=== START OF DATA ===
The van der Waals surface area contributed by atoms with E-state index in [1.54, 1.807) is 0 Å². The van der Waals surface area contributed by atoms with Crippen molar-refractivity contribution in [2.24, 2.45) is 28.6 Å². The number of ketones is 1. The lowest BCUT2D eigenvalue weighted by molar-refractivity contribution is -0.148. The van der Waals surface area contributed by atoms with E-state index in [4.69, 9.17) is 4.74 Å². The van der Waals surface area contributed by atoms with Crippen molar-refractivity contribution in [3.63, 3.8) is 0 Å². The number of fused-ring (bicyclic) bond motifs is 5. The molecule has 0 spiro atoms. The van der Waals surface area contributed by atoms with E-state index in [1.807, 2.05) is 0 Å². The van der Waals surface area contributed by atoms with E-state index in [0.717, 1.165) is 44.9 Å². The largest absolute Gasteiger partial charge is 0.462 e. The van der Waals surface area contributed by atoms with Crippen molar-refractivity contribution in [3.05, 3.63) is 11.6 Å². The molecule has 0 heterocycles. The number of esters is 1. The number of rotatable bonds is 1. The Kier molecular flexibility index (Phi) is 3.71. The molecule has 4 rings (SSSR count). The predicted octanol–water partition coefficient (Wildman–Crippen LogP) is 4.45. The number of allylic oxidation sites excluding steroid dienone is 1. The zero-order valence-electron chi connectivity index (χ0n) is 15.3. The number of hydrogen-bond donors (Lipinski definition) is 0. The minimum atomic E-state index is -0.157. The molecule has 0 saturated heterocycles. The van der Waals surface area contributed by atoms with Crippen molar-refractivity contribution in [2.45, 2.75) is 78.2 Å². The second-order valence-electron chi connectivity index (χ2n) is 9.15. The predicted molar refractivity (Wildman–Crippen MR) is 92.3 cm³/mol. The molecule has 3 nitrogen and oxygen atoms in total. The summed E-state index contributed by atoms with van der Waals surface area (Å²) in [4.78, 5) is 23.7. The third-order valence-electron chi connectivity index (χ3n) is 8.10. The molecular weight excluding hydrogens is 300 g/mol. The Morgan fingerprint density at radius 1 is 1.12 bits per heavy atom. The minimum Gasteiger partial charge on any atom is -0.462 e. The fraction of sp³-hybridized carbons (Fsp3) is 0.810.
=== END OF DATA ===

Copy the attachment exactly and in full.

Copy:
The van der Waals surface area contributed by atoms with E-state index in [1.54, 1.807) is 0 Å². The van der Waals surface area contributed by atoms with Crippen molar-refractivity contribution in [2.24, 2.45) is 28.6 Å². The number of ketones is 1. The lowest BCUT2D eigenvalue weighted by molar-refractivity contribution is -0.148. The van der Waals surface area contributed by atoms with E-state index in [4.69, 9.17) is 4.74 Å². The van der Waals surface area contributed by atoms with Crippen molar-refractivity contribution in [3.63, 3.8) is 0 Å². The number of fused-ring (bicyclic) bond motifs is 5. The molecule has 0 spiro atoms. The van der Waals surface area contributed by atoms with E-state index in [1.807, 2.05) is 0 Å². The van der Waals surface area contributed by atoms with E-state index in [0.717, 1.165) is 44.9 Å². The largest absolute Gasteiger partial charge is 0.462 e. The van der Waals surface area contributed by atoms with Crippen molar-refractivity contribution in [3.05, 3.63) is 11.6 Å². The molecule has 0 heterocycles. The number of esters is 1. The number of rotatable bonds is 1. The Kier molecular flexibility index (Phi) is 3.71. The molecule has 4 rings (SSSR count). The predicted octanol–water partition coefficient (Wildman–Crippen LogP) is 4.45. The number of allylic oxidation sites excluding steroid dienone is 1. The zero-order valence-electron chi connectivity index (χ0n) is 15.3. The number of hydrogen-bond donors (Lipinski definition) is 0. The minimum atomic E-state index is -0.157. The molecule has 0 saturated heterocycles. The van der Waals surface area contributed by atoms with Crippen molar-refractivity contribution in [2.45, 2.75) is 78.2 Å². The second-order valence-electron chi connectivity index (χ2n) is 9.15. The predicted molar refractivity (Wildman–Crippen MR) is 92.3 cm³/mol. The molecule has 3 nitrogen and oxygen atoms in total. The summed E-state index contributed by atoms with van der Waals surface area (Å²) in [4.78, 5) is 23.7. The third-order valence-electron chi connectivity index (χ3n) is 8.10. The molecular weight excluding hydrogens is 300 g/mol. The Morgan fingerprint density at radius 1 is 1.12 bits per heavy atom. The minimum Gasteiger partial charge on any atom is -0.462 e. The fraction of sp³-hybridized carbons (Fsp3) is 0.810.